More Information About Chin Peoples & Chin Weaves

The SabaiDesigns Gallery website in Chiang Mai, Thailand contains a page that discusses the tradition of Chin weave and its value to collectors today. (Note that Neat Asian Things is in no way affiliated with Sabai Designs Gallery).  Here's a quote from that most informative page:

"Textile weaving is an old tradition in Chin villages and their textiles, of which production is very limited, are much sought after by textile collectors today. Chin women are justifiably proud of their weaving tradition. Normally a woman dedicates herself to a piece until its completion, working steadily through the daylight hours in the shade of the bamboo house. The backstrap method of weaving using traditional yakan looms is similar to that used by the Naga. Only natural dyes are used by taking extracts from local plants such as the Burmese lacquer tree, wild almonds, mahogany and indigo. Chin textiles are mostly made with hand spun cotton thread and a popular motif is the diamond shape. Chin textiles echo an ancient tradition and are made to a very high standard."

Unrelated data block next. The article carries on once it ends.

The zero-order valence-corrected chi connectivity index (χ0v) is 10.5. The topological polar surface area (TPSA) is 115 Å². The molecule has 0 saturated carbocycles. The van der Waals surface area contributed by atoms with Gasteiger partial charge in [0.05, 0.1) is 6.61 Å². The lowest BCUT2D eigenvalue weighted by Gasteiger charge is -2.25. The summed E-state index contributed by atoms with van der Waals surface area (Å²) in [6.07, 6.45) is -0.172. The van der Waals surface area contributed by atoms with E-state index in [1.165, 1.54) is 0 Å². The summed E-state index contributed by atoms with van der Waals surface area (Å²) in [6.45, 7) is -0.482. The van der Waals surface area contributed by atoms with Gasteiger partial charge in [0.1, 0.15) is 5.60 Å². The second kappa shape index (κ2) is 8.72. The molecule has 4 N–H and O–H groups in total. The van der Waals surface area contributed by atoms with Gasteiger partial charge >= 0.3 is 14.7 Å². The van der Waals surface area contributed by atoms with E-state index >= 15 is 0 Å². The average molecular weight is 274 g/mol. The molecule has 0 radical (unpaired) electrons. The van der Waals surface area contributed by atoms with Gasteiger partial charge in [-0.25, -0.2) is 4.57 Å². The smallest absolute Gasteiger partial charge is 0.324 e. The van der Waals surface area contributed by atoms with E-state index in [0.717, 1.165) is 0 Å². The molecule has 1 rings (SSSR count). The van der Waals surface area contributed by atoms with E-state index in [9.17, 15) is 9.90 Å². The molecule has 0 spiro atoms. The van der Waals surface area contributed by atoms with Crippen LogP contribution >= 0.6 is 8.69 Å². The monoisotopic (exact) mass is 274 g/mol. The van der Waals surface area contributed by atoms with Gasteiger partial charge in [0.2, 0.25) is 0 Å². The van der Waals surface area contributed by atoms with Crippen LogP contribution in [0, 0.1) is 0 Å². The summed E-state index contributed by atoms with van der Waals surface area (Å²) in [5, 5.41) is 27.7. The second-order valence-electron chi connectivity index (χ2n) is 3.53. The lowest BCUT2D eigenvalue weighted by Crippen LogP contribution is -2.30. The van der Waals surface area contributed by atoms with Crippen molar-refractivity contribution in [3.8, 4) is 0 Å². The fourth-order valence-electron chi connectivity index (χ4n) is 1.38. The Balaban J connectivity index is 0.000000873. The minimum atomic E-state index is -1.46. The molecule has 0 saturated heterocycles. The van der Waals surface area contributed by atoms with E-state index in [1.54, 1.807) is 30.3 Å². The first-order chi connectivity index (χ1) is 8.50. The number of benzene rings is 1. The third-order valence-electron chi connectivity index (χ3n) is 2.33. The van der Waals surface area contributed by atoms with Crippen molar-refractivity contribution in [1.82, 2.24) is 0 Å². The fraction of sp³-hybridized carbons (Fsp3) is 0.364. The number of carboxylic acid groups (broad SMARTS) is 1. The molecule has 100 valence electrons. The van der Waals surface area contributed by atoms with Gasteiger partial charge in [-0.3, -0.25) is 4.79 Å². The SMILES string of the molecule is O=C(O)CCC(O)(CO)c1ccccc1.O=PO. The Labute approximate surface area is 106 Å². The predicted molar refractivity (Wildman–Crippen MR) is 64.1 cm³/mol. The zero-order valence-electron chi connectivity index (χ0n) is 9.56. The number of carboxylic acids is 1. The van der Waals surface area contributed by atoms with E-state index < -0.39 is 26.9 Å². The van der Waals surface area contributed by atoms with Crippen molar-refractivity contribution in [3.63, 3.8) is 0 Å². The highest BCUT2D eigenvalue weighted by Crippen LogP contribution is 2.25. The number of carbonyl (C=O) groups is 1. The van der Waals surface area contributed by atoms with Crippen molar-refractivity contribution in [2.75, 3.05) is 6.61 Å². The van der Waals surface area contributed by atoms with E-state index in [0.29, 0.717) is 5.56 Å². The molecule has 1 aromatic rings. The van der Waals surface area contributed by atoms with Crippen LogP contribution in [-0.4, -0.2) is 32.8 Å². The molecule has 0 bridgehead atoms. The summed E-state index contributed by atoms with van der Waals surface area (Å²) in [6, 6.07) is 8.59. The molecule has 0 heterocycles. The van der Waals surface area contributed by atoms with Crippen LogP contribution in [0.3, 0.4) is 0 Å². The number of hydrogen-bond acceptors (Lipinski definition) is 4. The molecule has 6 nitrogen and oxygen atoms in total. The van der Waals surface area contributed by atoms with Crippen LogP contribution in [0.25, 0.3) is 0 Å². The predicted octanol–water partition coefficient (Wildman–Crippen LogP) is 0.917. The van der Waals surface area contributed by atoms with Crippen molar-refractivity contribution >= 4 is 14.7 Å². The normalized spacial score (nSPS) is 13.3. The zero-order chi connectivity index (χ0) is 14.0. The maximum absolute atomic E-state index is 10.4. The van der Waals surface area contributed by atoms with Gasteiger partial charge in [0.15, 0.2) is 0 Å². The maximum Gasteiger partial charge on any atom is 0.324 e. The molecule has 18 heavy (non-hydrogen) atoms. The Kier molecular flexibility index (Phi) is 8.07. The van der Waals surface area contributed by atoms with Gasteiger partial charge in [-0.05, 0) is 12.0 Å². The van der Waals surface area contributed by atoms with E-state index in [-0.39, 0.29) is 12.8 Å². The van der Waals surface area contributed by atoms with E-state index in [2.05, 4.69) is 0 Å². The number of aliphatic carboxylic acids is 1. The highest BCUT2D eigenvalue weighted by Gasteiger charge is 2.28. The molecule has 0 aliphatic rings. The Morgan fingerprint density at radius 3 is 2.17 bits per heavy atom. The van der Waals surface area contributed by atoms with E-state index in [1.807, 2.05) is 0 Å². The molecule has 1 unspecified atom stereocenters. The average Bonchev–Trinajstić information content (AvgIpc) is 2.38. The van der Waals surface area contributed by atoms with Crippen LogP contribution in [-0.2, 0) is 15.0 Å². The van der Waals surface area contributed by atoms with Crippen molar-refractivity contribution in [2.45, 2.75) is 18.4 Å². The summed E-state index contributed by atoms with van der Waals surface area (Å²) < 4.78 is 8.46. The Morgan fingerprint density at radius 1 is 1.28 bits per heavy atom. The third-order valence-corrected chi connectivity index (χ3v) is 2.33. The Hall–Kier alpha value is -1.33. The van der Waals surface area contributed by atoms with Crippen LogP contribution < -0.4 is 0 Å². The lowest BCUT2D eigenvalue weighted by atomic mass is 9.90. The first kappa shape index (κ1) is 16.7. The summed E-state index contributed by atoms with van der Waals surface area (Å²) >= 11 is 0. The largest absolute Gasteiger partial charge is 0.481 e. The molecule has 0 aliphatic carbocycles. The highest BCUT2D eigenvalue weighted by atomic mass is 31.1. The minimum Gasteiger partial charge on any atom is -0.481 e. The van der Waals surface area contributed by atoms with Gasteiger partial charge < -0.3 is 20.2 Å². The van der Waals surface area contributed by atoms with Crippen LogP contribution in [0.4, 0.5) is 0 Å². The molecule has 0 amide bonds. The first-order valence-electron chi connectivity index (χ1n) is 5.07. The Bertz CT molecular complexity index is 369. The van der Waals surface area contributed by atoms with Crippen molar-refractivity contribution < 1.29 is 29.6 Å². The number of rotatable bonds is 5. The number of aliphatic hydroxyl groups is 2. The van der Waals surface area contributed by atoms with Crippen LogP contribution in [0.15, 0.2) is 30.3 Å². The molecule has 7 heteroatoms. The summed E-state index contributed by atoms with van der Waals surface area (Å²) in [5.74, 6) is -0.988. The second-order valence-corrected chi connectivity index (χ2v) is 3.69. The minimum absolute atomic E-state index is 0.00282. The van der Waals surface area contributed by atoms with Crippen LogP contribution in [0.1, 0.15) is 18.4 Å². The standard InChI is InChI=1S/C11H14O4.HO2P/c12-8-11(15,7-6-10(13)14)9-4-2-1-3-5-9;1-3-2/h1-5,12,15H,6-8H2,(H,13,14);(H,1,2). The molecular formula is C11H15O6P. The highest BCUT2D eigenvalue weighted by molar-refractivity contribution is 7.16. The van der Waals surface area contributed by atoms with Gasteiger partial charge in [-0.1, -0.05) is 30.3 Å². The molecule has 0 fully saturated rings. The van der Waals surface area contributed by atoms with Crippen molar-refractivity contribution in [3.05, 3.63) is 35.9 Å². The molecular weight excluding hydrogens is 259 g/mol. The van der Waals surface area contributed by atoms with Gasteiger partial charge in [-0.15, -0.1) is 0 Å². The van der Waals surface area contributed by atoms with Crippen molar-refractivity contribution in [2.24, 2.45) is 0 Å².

A book entitled "Mantles of Merit - Chin Textiles from Myanmar, India and Bangadesh" is the product of many years of research on the history, culture and textiles of the Chin, a heterogeneous group of people, hitherto inadequately studied. Their rich textile culture emphasizes grand blankets and intricate tunics, made of homespun cotton, flax, hemp and silk, dyed with indigo and lac, and woven on a back-tension loom. In considering Chin textiles as art and cultural objects, the authors describe both their beauty and technical virtuosity and their integral role in the Chin effort to achieve merit in this life and the next. The inter-relationships between the complex subdivisions on the Chin and their neighbours are also discussed.

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